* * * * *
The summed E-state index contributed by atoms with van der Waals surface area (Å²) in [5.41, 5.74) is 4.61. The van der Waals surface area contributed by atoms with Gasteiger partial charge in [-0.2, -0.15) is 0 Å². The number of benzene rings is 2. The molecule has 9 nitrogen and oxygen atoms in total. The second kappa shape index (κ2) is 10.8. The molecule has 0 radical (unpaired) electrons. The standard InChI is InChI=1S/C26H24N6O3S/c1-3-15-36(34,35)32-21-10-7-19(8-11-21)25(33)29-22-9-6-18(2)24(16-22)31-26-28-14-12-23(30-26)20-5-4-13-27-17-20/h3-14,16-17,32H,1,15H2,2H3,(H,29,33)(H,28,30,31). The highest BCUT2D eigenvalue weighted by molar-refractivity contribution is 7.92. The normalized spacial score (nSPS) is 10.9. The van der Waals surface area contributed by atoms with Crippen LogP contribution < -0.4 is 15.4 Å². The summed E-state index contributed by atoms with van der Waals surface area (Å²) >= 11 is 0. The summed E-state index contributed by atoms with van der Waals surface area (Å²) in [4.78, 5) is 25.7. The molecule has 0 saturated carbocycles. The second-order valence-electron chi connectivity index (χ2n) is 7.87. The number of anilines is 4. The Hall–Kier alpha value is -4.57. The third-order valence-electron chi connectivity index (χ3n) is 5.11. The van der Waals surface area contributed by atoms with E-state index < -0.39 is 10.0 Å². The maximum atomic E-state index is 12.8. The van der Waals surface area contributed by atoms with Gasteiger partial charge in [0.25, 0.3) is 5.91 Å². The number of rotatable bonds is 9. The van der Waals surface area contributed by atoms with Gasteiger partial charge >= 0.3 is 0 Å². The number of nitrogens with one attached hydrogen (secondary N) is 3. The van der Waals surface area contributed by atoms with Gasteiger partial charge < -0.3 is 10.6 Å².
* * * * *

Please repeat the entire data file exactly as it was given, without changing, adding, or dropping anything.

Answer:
The summed E-state index contributed by atoms with van der Waals surface area (Å²) in [5.41, 5.74) is 4.61. The van der Waals surface area contributed by atoms with Gasteiger partial charge in [-0.2, -0.15) is 0 Å². The number of benzene rings is 2. The molecule has 9 nitrogen and oxygen atoms in total. The second kappa shape index (κ2) is 10.8. The molecule has 0 radical (unpaired) electrons. The standard InChI is InChI=1S/C26H24N6O3S/c1-3-15-36(34,35)32-21-10-7-19(8-11-21)25(33)29-22-9-6-18(2)24(16-22)31-26-28-14-12-23(30-26)20-5-4-13-27-17-20/h3-14,16-17,32H,1,15H2,2H3,(H,29,33)(H,28,30,31). The highest BCUT2D eigenvalue weighted by molar-refractivity contribution is 7.92. The normalized spacial score (nSPS) is 10.9. The van der Waals surface area contributed by atoms with Crippen LogP contribution < -0.4 is 15.4 Å². The summed E-state index contributed by atoms with van der Waals surface area (Å²) >= 11 is 0. The summed E-state index contributed by atoms with van der Waals surface area (Å²) in [4.78, 5) is 25.7. The molecule has 0 saturated carbocycles. The second-order valence-electron chi connectivity index (χ2n) is 7.87. The number of anilines is 4. The Hall–Kier alpha value is -4.57. The third-order valence-electron chi connectivity index (χ3n) is 5.11. The van der Waals surface area contributed by atoms with E-state index < -0.39 is 10.0 Å². The maximum atomic E-state index is 12.8. The van der Waals surface area contributed by atoms with Gasteiger partial charge in [0.25, 0.3) is 5.91 Å². The number of rotatable bonds is 9. The van der Waals surface area contributed by atoms with Gasteiger partial charge >= 0.3 is 0 Å². The number of nitrogens with one attached hydrogen (secondary N) is 3. The van der Waals surface area contributed by atoms with Gasteiger partial charge < -0.3 is 10.6 Å².